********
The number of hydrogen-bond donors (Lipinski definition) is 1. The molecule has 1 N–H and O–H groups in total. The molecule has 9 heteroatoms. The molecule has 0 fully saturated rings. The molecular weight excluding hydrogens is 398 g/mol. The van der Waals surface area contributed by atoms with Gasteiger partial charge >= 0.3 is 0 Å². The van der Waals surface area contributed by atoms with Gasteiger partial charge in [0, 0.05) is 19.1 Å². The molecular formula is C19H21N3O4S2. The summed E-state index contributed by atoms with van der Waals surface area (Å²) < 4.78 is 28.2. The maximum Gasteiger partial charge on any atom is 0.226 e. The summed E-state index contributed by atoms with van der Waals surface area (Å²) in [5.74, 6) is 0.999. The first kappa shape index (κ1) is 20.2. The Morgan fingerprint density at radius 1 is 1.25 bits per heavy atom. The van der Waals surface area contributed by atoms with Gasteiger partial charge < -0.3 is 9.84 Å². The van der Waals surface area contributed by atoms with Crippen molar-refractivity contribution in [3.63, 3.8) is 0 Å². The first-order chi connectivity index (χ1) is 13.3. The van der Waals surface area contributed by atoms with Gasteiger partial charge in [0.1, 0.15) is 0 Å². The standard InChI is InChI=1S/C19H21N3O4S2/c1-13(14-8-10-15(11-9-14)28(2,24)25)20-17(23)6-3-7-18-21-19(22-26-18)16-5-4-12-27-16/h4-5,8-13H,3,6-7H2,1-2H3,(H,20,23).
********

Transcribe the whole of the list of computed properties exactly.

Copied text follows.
The number of hydrogen-bond donors (Lipinski definition) is 1. The molecule has 1 N–H and O–H groups in total. The molecule has 9 heteroatoms. The molecule has 0 fully saturated rings. The molecular weight excluding hydrogens is 398 g/mol. The van der Waals surface area contributed by atoms with Gasteiger partial charge >= 0.3 is 0 Å². The van der Waals surface area contributed by atoms with Gasteiger partial charge in [0, 0.05) is 19.1 Å². The molecular formula is C19H21N3O4S2. The summed E-state index contributed by atoms with van der Waals surface area (Å²) < 4.78 is 28.2. The maximum Gasteiger partial charge on any atom is 0.226 e. The summed E-state index contributed by atoms with van der Waals surface area (Å²) in [5.74, 6) is 0.999. The first kappa shape index (κ1) is 20.2. The Morgan fingerprint density at radius 1 is 1.25 bits per heavy atom. The van der Waals surface area contributed by atoms with Gasteiger partial charge < -0.3 is 9.84 Å². The van der Waals surface area contributed by atoms with Crippen molar-refractivity contribution in [3.63, 3.8) is 0 Å². The first-order chi connectivity index (χ1) is 13.3. The van der Waals surface area contributed by atoms with Gasteiger partial charge in [0.1, 0.15) is 0 Å². The standard InChI is InChI=1S/C19H21N3O4S2/c1-13(14-8-10-15(11-9-14)28(2,24)25)20-17(23)6-3-7-18-21-19(22-26-18)16-5-4-12-27-16/h4-5,8-13H,3,6-7H2,1-2H3,(H,20,23).